For centuries, fiat currencies have provided an accessible and reliable means of financial exchange.
This applies to both basic commercial and retail transactions and the trading of currency pairs through the foreign exchange, which is now governed by a free-floating exchange rate that’s dictated by various market and macroeconomic conditions.
Over time, fiat currencies have become central to the monetary policies enacted by central banks, including the manipulation of a country’s base interest rate. As a result, fiat currencies are now highly influential assets and policy-making tools, in addition to being central when learning how to trade forex for beginners.
More recently, we’ve seen the financial and economic landscape altered markedly by cryptocurrencies. But just how is this asset class continuing to evolve, and will crypto tokens ever supersede or replace fiat currencies?
What are the Most Prominent Fiat Currency Issues?
Despite the prominence and influence of fiat currencies, such entities aren’t as accessible as you may think in certain parts of the world.
Take Africa, for example, whereas much as 57% of the total population is unbanked and doesn’t have reliable access to fiat cash. In sub-Saharan Africa, this percentage increases to 65% of adults, with many citizens lacking the documentation or basic resources to open a personal bank account.
Despite its infancy, cryptocurrency has already evolved to drive greater levels of financial inclusion in the developing world, where crypto adoption rates are rising exponentially.
Even in the developed world, we’re seeing a clear (albeit) slower transition towards the use of electronic cash and transfers, inevitably paving the way for cryptocurrencies to become more mainstream in the near future.
Since 2016, for example, the transactional use of cash and paper money has been in steep decline. By 2019, cash accounted for barely half of all payments in the UK, while this percentage dropped to just 17% during the following year.
Of course, this trend was accelerated rapidly by the coronavirus pandemic, as periods of sustained geopolitical uncertainty tend to create a demand for more flexible and accessible financial solutions. So, it’s no surprise that cash transactions have continued to play second fiddle to debit cards, contactless payments and electronic transfers.
With corporeal money clearly being phased out and replaced gradually, customers are transitioning naturally to digital alternatives including cryptocurrencies.
At the same time, first generation tokens like Bitcoin (BTC) have continued to appreciate in value over time and force their way into the consumer mainstream, providing a transparent and accessible solution to a number of online transactional needs.
Introducing Government-Backed Crypto Assets
The evolution of cryptocurrency has been underpinned by the emergence of government-backed digital assets, from China’s digital yuan to the trailblazing ‘eNaira’ in Nigeria.
While this type of asset is tradeable or available to be bought and sold on exchanges, it leverages the transparency and accountability of blockchain technology to create a de facto digital currency that’s managed by a central bank or authority.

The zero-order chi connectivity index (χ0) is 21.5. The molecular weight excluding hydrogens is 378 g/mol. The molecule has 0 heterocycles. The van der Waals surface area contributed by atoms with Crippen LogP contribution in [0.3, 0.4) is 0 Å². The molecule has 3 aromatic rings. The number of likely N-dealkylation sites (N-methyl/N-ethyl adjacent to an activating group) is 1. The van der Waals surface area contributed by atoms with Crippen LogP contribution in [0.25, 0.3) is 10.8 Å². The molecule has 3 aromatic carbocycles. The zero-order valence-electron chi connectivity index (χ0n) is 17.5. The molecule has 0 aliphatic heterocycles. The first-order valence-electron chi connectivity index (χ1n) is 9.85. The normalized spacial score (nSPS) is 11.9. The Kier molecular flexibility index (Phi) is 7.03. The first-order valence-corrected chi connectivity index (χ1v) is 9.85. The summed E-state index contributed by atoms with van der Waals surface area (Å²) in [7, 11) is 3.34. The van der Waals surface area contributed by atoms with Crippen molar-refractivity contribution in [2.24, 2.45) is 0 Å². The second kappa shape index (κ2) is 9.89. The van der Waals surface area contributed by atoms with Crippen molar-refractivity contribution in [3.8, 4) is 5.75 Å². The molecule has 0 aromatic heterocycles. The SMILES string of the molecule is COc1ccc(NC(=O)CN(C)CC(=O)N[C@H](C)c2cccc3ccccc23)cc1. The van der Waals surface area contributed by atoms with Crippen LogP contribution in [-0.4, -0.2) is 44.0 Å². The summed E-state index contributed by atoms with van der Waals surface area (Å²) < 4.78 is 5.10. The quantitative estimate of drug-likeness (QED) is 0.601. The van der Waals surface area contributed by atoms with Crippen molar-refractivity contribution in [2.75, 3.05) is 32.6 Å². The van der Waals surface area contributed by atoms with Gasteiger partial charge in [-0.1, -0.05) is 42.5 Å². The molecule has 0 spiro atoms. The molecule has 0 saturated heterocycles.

Of course, governments may launch this type of asset for various reasons. In Nigeria, for example, this is part of a move to drive financial inclusion in the region, providing viable resources to unbanked members of the population.
However, China’s digital currency is arguably an evolution of the government’s social credit system, creating significant concerns about affording greater control of personal finances to an authoritarian state.
This mixed bag aside, there’s a fundamental issue with government-backed central currencies. More specifically, such entities are controlled and issued by a central authority, negating the unique selling point of cryptocurrencies which are completely decentralised and backed by immutable ledger technology.
So, although government-backed digital currencies are considered by many to be a formal attempt to replace fiat currencies, there are obvious hurdles and obstacles that will prevent this from becoming a reality.
So, Will Crypto Assets Ever Replace Fiat Currencies?
Ultimately, the precise role and scope of cryptocurrencies in the financial market and wider economy are still being explored, even as the market continues to evolve and third-generation assets (which are inherently more scalable and designed to overcome the issues associated with tokens like BTC) begin to make their mark.
At the same time, crypto assets continue to transcend regulatory frameworks and international borders for the time being, creating a meld of both positive and negative impacts that make it hard to see how such tokens could be scaled and rolled out as a viable alternative to fiat currencies.
Then there’s the issue of volatility. While so-called stablecoins are pegged to established fiat currencies like the USD as a way of curbing price movements, typical cryptocurrencies are incredibly volatile and unusually vulnerable to market sentiment.
Even though assets like BTC have appreciated markedly in value over the course of the last decade, they continue to experience huge peaks and troughs that make it hard to create a reliable store of value.
So, by establishing BTC as a viable alternative to fiat currencies, we’d see a seismic shift in terms of how cash is valued, its management and the ability of holders to plan or organise the finances in real-time.
For these reasons, it’s hard to see any scenario where cryptocurrencies completely replace fiat currencies in the future.
Instead, it’s more likely that governments and central banks will leverage blockchain to enhance fiat currencies and the delivery of associated financial services, while utilising government-backed assets for specific fiscal transactions.